I’m usually of the opinion that sequels aren’t great movies, especially sequels to animated films. How to Train Your Dragon was an adorable movie, and I was hoping they wouldn’t ruin it by trying to add on to a good thing. I watched the trailer for the sequel for the first time this morning. The second movie, which will hit theaters in June, has actually piqued my interest. Like most trailers, it says very little about what the movie will actually be about, but it contained nothing that turned me away, and quite a few cute dragons that drew me in.  I’ll probably be watching How to Train Your Dragon 2 when it comes out, and will watch future trailers with interest.

Categories: Film Dragons | Tags: , , , , , | 1 Comment

Dragons Everyone Talks About (2): Video Games

It’s time for another pile of articles from the good old Google News search on the topic “dragons.” Today’s common topic is video game reviews and announcements–a topic that shows up quite regularly, thanks to the huge number of games that are out there for the choosing these days! I set the news search to only search articles from the last 24 hours, so these four game articles that showed up on the first two pages of results are fresh. Let’s take a look and find out what they are:

Dragon Fantasy Book II: This review called the game a JRPG. I knew that an RPG was a Role-Playing Game, but I didn’t know that the J stood for Japanese until I looked it up. In this particular JRPG, characters get to move around a colorful map, killing monsters and leveling up as they follow the storyline, which wasn’t really explained in the article. This game was made for the PS3.

Dragon Age: Inquisition: The article shares how this upcoming game is not an open-world game–and then proceeds to share how it is similar to (not different from) a game of that sort. I’m a little bit confused now–I thought I knew what an open-world game was, especially since the article calls Skyrim (whose predecessors, Morrowind and Oblivion, I have played) an open-world game. So what makes this game different? The article says that it has a huge world map, big regions to explore, and gameplay that is influenced by what you do or do not explore.  So what’s missing? Unfortunately, it explains itself by comparing the game to two others that I have never played (Baldur’s Gate and Origins), so that didn’t help much. Maybe I know less about game types than I thought I did.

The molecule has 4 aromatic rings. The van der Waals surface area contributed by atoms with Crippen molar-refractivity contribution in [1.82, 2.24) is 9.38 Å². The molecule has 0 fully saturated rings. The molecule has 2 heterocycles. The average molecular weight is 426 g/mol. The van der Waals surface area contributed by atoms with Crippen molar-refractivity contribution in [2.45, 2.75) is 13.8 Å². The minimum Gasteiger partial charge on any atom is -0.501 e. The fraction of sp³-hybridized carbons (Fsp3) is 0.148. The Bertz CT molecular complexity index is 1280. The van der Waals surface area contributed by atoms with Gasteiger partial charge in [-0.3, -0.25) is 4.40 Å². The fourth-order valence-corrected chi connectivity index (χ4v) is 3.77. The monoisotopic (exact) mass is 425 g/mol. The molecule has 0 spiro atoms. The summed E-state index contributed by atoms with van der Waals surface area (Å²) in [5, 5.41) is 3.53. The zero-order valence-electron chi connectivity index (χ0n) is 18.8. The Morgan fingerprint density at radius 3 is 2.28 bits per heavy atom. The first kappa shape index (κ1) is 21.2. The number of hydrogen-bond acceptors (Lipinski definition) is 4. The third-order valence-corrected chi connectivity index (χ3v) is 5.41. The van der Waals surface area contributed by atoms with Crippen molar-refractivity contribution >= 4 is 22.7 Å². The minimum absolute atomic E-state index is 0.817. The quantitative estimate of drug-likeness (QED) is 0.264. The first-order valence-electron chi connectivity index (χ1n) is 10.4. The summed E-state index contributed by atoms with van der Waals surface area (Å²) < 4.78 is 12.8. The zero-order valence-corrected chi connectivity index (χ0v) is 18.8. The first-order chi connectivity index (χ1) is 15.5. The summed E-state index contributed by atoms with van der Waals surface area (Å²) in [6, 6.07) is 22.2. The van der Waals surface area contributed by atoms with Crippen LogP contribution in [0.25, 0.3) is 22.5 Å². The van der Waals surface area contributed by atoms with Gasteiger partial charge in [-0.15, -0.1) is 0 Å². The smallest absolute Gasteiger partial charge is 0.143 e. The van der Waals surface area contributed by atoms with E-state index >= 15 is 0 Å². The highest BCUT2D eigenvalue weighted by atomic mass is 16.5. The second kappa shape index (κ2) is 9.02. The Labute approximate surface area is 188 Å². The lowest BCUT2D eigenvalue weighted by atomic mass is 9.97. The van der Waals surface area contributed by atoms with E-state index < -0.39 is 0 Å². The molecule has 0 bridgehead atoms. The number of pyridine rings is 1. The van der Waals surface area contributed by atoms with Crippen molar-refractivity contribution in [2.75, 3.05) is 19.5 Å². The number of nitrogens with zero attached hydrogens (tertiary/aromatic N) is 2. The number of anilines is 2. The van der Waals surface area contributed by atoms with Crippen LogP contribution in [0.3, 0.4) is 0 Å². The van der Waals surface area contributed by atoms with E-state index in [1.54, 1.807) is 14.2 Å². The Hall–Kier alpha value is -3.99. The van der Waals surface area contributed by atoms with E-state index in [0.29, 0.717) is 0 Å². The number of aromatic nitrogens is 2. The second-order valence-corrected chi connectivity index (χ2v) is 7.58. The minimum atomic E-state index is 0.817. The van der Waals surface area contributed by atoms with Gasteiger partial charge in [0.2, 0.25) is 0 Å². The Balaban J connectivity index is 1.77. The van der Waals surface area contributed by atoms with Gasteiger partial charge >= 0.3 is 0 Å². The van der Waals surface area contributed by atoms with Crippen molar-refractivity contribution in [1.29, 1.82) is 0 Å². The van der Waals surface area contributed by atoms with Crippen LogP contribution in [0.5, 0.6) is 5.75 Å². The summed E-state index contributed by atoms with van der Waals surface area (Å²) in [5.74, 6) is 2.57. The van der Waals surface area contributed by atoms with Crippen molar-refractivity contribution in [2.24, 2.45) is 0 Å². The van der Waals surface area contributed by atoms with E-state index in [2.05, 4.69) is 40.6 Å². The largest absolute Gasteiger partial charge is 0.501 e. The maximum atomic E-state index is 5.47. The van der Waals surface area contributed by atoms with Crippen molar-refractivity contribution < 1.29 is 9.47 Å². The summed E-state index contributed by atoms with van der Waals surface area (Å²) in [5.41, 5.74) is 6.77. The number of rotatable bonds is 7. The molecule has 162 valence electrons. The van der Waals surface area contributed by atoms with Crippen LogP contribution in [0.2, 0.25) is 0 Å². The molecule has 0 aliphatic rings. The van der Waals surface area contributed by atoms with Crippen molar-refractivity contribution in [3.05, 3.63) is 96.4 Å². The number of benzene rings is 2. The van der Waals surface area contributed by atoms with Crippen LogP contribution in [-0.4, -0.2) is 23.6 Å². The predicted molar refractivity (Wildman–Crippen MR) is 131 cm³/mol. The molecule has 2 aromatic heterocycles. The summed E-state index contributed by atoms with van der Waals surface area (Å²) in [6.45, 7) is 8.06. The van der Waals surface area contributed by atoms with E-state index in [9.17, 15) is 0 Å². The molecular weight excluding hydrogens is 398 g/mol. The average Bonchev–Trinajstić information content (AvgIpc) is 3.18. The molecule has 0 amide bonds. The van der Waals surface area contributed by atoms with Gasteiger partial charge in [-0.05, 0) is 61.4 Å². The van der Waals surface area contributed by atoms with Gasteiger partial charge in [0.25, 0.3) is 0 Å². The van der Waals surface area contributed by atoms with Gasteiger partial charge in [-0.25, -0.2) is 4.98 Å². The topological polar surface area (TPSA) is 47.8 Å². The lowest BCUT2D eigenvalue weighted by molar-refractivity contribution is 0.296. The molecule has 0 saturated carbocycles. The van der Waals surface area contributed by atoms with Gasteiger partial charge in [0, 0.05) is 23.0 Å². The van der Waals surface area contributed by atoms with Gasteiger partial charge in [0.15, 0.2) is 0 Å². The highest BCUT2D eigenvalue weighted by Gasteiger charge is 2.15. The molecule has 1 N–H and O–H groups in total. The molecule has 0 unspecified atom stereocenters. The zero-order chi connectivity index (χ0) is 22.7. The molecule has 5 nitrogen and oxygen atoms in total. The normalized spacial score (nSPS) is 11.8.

Dragon Ball Z: Battle of Z: This article is brief and doesn’t say much. From what I gather, it is an XBox/Playstation 3 game that is based on a crossover between two anime series: Dragon Ball and Naruto. I’m not familiar with too many common anime series yet, not having grown up on them, but I have seen a little of the Naruto Shippuden series. Maybe I’d recognize some of the characters in this game!

Puzzle & Dragons x Dragon’s Dogma Quest: This article talks about some crossovers between smartphone games about dragons (other crossover games are also mentioned, but the focus is on the dragon games). Apparently, each game will be featuring creatures that come from the other one, and some of the maps and classes in each will also be affected. This must be fun for people who enjoy those games; for me, though, it doesn’t mean a whole lot. I don’t have a smartphone, so I can’t play smartphone games! Still, it looks fun, so to each his or her own.

The games that show up on the Google searches change as fast as people can come up with ideas for new ones. If you’re a serious gamer, you are probably already in the know about what comes out when. If you’re like me, though, and enjoy games without taking the time to keep on top of every development in the gaming world, do a quick search now and then–you might find something you’d never heard of before–I know I did! If you’re lucky, it will even be something you want to play. Do I want to play any of the above games? I’m not sure. I don’t have time for new games right now, but if I get an itch for a dragon-titled game, I know where to look!